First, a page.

The Brannock Foot-Measuring Device, designed by Charles F. Brannock, 1925
A few weeks ago, I wanted to replace my old New Balance 992s, so I ordered a new pair on the Internet. But as I was clicking the final "Confirm Sale" button, I had that feeling you get the moment before you hit your thumb with a hammer. I turns out I bought the right shoes but in the wrong width: I accidentally ordered them in 11E instead of 11D. Undoing the order was complicated to the point of impossible, and returning the package for a refund seemed even more so. I decided instead to send out an email to see if any of my friends could use a pair of 11Es.
What I got back surprised me. "What's all this D and E business?" "Wait, shoes have a width?" "How do you know your foot width anyway?" and even "Does this have something to do with cup size?"
It turns out that no one seems to know their precise foot measurement any more. So I've got a question. Haven't any of you people ever used a Brannock Device?
My first real job after high school was as a salesperson for Noble Family Shoe Store at Pleasant Valley Shopping Center in Parma, Ohio, in the summer of 1975. This was not a fancy boutique. Most of the shoes cost less than $10. I think the most expensive pair was $18.99. That whole summer, no one even tried on the $18.99 shoes.
I loved that job. I loved the rows of shoe boxes back in the stockroom. As in most such places, they were organized so that if a shoe wasn't available in the size the customer wanted, you could emerge with the boxes immediately to the left and right, with instructions to describe them as "something you might like even more." I loved saying things like "espadrilles" and "partial leather uppers." I loved pushing the high-margin extras at the cash register like polish and laces. (My girlfriend Dorothy had the same talent for selling add-ons in her job at Ponderosa Steak House down Broadview Road, where they gave the meat away for free but made millions on the sour cream for the baked potatoes.) But most of all, I loved handling the Brannock Device.
Charles F. Brannock only invented one thing in his life, and this was it. The son of a Syracuse, New York, shoe magnate, Brannock became interested in improving the primitive wooden measuring sticks that he saw around his father's store. He patented his first prototype in 1926, based on models he had made from Erector Set parts. As the Park-Brannock Shoe Store became legendary for fitting feet with absolute accuracy, the demand for the device grew, and in 1927 Brannock opened a factory to mass produce it. The Brannock Device Co., Inc., is still in business today. Refreshingly, it still only makes this one thing. They have sold over a million, a remarkable number when one considers that each of them lasts up to 15 years, when the numbers wear off.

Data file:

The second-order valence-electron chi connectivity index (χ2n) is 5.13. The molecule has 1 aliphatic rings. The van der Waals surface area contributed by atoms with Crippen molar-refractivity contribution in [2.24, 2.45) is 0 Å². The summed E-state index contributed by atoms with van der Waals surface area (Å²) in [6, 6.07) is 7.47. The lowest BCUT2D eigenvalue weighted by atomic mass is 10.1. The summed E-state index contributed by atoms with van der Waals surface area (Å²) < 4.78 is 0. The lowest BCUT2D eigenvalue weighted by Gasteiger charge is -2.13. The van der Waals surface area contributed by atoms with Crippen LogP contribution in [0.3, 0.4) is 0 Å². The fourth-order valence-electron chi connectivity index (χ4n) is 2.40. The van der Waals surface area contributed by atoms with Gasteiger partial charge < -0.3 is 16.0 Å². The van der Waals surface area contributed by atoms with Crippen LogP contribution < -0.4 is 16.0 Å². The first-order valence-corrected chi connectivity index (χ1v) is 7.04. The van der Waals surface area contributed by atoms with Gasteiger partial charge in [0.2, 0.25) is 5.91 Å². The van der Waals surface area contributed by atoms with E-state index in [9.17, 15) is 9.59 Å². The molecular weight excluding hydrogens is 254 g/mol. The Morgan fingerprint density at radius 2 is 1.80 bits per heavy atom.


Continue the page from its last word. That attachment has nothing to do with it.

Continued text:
I find Charles Brannock's singlemindedness about his namesake both touching and slightly frightening. He once wrote of a visit to a shoe salon in Chicago in 1959. “As I entered the store there was a salesman, evidently the one who was 'up' and greeted me, so I stopped, removed my hat and said, ‘I will introduce myself, if I may,’ and gave him my name, extended my hand and remarked that I was the inventor and manufacturer of the Brannock Foot-Measuring-Device. He seemed genuinely pleased to meet me.” One imagines him criss-crossing the country, lurking in shoe stores, waiting for the right moment to reveal his identity to his legions of delighted acolytes.
I would have been among that genuinely-pleased legion. I am clumsy, incapable of operating even simple tools, unable to perform rudimentary household repairs. The Brannock Device manages at once to look incredibly complicated while being totally simple to use: despite its seemingly-daunting instructions, I mastered it in about a minute on my first day. Having such an exotic bit of machinery at my disposal took a job that's actually sort of demeaning — after all, I literally had to kneel in front of each of my customers — and transformed it into something akin to brain surgery. What people today feel about their iPhones, I felt about my Brannock Device.
I am not alone, of course. 20 or so years ago, I was visiting Tibor Kalman at M&Co., and there it was on his desk: his very own Brannock Device. It was exactly the sort of thing he loved, and if you require proof, his testimony is available to this day on the Brannock website: "It showed incredible ingenuity and no one has ever been able to beat it. I doubt if anyone ever will, even if we ever get to the stars, or find out everything there is to find out about black holes."
It's hard to tell now whether this hyperbole was intended ironically, but I don't think so. Some things just work perfectly. I wish more things did.